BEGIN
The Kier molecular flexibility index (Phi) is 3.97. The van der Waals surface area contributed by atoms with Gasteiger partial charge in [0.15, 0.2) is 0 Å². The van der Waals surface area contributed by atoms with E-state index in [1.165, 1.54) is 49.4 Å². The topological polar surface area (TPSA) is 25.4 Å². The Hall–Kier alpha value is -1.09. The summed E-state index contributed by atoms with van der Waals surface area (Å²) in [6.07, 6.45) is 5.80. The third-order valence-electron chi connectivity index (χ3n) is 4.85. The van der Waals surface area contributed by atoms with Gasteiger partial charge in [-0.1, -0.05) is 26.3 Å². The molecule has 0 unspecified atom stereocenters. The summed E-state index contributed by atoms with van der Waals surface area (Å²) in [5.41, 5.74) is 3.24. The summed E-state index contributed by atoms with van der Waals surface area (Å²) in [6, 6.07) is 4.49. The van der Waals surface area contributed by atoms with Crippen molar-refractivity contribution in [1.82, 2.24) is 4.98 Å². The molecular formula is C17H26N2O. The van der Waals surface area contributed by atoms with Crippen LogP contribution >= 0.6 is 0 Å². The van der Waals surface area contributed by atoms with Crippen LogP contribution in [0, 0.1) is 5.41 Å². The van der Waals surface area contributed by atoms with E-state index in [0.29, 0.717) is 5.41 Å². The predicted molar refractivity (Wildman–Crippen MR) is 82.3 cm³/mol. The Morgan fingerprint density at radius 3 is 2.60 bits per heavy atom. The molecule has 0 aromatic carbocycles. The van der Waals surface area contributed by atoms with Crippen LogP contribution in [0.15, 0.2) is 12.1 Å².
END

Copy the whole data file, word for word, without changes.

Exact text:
The Kier molecular flexibility index (Phi) is 3.97. The van der Waals surface area contributed by atoms with Gasteiger partial charge in [0.15, 0.2) is 0 Å². The van der Waals surface area contributed by atoms with E-state index in [1.165, 1.54) is 49.4 Å². The topological polar surface area (TPSA) is 25.4 Å². The Hall–Kier alpha value is -1.09. The summed E-state index contributed by atoms with van der Waals surface area (Å²) in [6.07, 6.45) is 5.80. The third-order valence-electron chi connectivity index (χ3n) is 4.85. The van der Waals surface area contributed by atoms with Gasteiger partial charge in [-0.1, -0.05) is 26.3 Å². The molecule has 0 unspecified atom stereocenters. The summed E-state index contributed by atoms with van der Waals surface area (Å²) in [5.41, 5.74) is 3.24. The summed E-state index contributed by atoms with van der Waals surface area (Å²) in [6, 6.07) is 4.49. The van der Waals surface area contributed by atoms with Crippen molar-refractivity contribution in [1.82, 2.24) is 4.98 Å². The molecular formula is C17H26N2O. The van der Waals surface area contributed by atoms with Crippen LogP contribution >= 0.6 is 0 Å². The van der Waals surface area contributed by atoms with Crippen LogP contribution in [0, 0.1) is 5.41 Å². The van der Waals surface area contributed by atoms with E-state index in [0.29, 0.717) is 5.41 Å². The predicted molar refractivity (Wildman–Crippen MR) is 82.3 cm³/mol. The Morgan fingerprint density at radius 3 is 2.60 bits per heavy atom. The molecule has 0 aromatic carbocycles. The van der Waals surface area contributed by atoms with Crippen LogP contribution in [0.15, 0.2) is 12.1 Å².